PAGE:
Fasten your seatbelt, you’re going abroad! But hold on, they speak a FOREIGN language! What to do!? Well, let me tell you what NOT to. The following are some lessons on how not to behave in a foreign country. For this post, I asked some of my friends (who moved to foreign countries without having learnt the language first) to share their stories about the language learning process they went through, as well as some funny experiences.
If you plan on living abroad and decide to wait with language learning until you arrive, you have taken the procrastination path. Deep down you know how this is going to unfold. The I’ll do it later mantra is a monster and it will chase you until you face it and kick it in the knuckle.
Do you know that scene from ‘The 13th Warrior’ where Ahmed was sitting around the fire with the Vikings, listening and observing carefully as they talk and laugh? He was slowly able to pick out words, then whole phrases, up to the moment when he suddenly spoke. For those unfamiliar with the film, here is the said scene.
Shocking news: this is not how you learn a language in real life, as a friend of mine discovered when moving abroad:
During my first evening with the locals, I enjoyed pretending to be Ahmed and trying to pick up the language the way he did… At first it was fun, but I quickly became bored with my little game. I was not even able to tell words apart. To me their ‘talk’ was like endless strings of alien sounds. And not just initially, this is how I felt for months. Except that I gradually lost my enthusiasm to understand them and started filtering their gibberish out.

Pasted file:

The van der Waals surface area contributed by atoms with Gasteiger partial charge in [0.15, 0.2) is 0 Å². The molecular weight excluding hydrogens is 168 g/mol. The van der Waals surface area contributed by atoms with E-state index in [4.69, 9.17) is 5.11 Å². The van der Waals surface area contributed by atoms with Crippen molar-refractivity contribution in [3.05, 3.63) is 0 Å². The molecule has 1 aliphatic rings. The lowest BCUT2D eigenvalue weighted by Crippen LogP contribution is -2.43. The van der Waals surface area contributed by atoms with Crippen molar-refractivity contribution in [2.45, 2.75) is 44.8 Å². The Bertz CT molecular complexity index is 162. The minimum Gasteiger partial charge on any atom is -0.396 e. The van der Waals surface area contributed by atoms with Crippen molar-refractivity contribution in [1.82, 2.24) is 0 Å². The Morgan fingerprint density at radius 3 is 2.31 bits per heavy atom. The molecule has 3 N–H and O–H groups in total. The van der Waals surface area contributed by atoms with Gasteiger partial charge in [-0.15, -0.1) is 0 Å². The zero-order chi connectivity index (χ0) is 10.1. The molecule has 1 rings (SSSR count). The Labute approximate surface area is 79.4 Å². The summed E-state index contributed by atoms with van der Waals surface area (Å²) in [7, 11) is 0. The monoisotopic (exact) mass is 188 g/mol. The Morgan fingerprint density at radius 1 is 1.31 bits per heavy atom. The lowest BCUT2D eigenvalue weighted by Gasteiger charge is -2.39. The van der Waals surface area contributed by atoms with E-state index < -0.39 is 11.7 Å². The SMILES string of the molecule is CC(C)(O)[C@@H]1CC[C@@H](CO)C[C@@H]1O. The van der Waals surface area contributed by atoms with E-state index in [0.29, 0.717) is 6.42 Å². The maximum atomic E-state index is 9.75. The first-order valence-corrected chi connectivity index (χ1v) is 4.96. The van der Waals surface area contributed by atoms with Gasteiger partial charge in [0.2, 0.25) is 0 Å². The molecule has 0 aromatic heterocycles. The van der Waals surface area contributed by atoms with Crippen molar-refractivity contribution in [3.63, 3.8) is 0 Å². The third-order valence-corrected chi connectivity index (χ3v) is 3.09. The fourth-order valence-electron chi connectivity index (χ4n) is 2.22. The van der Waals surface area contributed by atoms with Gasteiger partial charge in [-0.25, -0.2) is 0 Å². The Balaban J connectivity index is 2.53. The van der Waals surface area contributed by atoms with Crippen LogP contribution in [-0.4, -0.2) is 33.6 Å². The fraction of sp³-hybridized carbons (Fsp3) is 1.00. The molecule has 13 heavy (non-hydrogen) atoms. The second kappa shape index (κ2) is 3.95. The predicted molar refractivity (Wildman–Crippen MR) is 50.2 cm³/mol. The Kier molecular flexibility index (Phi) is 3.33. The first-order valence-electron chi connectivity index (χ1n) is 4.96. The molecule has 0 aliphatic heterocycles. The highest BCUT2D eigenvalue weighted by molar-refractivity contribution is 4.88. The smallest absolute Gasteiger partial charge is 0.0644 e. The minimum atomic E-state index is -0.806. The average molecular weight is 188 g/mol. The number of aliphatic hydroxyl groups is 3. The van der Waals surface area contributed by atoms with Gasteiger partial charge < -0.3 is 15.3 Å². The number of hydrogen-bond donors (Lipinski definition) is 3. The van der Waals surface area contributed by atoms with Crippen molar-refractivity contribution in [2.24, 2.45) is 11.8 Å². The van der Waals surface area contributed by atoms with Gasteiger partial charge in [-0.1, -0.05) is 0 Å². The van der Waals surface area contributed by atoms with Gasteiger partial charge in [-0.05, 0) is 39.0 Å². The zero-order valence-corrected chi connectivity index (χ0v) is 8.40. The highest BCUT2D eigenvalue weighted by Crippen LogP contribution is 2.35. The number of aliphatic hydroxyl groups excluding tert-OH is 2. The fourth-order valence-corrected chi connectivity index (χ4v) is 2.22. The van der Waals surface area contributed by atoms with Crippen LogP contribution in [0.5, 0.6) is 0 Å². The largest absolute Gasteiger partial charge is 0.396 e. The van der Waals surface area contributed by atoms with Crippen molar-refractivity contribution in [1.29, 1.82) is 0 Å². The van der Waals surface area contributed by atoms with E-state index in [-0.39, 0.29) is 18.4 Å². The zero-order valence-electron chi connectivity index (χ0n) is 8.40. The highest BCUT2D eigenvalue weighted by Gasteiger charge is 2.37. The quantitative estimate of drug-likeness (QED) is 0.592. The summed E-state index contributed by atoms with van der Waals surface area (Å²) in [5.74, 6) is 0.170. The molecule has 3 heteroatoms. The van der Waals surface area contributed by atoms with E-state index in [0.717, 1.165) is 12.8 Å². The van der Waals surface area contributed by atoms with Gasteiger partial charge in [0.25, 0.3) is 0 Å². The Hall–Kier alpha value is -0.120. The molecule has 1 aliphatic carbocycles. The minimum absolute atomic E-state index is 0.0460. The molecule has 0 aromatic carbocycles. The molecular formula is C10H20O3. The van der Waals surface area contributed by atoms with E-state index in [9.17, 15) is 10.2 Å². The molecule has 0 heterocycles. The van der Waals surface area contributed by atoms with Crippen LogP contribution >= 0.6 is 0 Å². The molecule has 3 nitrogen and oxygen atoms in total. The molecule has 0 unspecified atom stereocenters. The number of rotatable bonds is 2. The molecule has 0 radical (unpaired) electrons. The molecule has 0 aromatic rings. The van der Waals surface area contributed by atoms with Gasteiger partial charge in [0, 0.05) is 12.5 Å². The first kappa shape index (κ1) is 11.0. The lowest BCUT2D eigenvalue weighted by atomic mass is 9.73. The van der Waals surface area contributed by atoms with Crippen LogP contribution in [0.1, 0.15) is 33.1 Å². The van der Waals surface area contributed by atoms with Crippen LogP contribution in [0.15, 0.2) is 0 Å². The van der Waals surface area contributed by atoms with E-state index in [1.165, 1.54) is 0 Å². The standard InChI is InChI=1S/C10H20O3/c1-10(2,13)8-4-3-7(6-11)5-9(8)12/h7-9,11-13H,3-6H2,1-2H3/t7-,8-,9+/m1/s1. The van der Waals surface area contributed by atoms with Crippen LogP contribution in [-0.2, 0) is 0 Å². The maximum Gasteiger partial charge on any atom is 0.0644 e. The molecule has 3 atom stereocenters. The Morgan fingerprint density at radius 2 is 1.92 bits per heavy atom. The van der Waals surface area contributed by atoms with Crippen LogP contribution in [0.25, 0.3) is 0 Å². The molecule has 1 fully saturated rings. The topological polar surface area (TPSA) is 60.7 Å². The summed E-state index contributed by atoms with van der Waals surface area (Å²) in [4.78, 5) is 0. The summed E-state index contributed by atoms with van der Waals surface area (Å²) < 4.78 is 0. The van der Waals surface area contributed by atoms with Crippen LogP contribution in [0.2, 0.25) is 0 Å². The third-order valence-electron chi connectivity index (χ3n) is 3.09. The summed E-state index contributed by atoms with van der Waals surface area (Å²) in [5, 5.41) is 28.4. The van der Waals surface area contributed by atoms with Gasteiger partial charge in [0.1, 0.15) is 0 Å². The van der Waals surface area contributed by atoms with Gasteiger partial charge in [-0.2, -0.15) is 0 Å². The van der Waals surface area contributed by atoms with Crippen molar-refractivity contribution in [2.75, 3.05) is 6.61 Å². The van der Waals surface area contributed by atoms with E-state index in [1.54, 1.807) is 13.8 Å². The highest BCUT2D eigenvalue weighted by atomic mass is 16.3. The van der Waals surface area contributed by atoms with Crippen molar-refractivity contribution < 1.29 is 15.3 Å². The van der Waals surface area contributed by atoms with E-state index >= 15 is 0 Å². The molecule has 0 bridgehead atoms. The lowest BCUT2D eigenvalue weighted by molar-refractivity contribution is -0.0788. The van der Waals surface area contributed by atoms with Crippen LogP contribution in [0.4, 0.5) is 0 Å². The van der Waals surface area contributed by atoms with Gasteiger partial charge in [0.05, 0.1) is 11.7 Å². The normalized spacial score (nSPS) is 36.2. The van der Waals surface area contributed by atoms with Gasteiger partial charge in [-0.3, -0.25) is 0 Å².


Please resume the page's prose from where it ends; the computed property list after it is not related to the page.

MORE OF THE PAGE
It’s true that learning a language is best done where people speak it. But it does not mean this will happen with passive listening alone.
Once in a while we need to step out of the tourist zone and expect the unexpected.
I had an appointment at the city hall. Not knowing which office I needed to go to, I turned to the doorman.
“Do you speak English?” the old man asked.
“Yes!” I replied enthusiastically.
“I not!”, he giggled and went back to his desk.
Yes, many people worldwide speak English now and that is convenient. Yet, even more people do not (or prefer not to). Communication glitches are to be expected – more so, if you count on your English only. Who’s to blame for the lack of understanding: the locals who live there and mind their own business, or the lazy foreigner?
This is our favourite story and a valuable lesson to be learnt from it.
After a few months of living in a foreign country and not learning a single word, I developed two survival strategies: (1) avoid talking to strangers at all cost and (2) fake understanding when caught by surprise. Why? Short answer: to avoid embarrassment.
Once I was in a clinic and went to the restroom. A nice little lady popped out from one of the booths. She smiled, I smiled. Sadly, she spoke. I have no idea what she said. It sounded like a friendly enough comment… But what does one say to a stranger in the restroom anyway? I automatically used my second strategy: just mumbled “Yeah…”. This seemed to have startled her. And she carefully stepped out of the room. My response was obviously so inappropriate, that I became worried she’d come back for me with personnel from the psychiatric ward. So, I left promptly hoping not to meet her again.
When learning a language, we sometimes have to play the guessing game. You don’t want to constantly interrupt a conversation asking about every unfamiliar word. If you get the point, you can reply and move on. But, for someone who barely knows a few words, guessing is an awfully bad idea. More often than not, your guess would be wrong.
You’d be surprised to know how many people can spend decades in a foreign country without learning more than a few accidental phrases. They build separate communities and live solely inside them.
Even if you don’t go that far, you might instinctively use similar ‘bring home to feel home’ strategies. This would only bring isolation and nostalgia upon you.
Usually being aware of how you come across is important, but sometimes it’s better to invest more energy and focus on the outside world. If you are open and motivated to learn the language, living in a foreign country could be a pleasant and memorable experience. Or else, the only thing you bring home from there could be some lousy souvenirs and a handful of trivial pictures…
What is your experience with this? Any funny or valuable lessons to share? I’d love to hear your thoughts.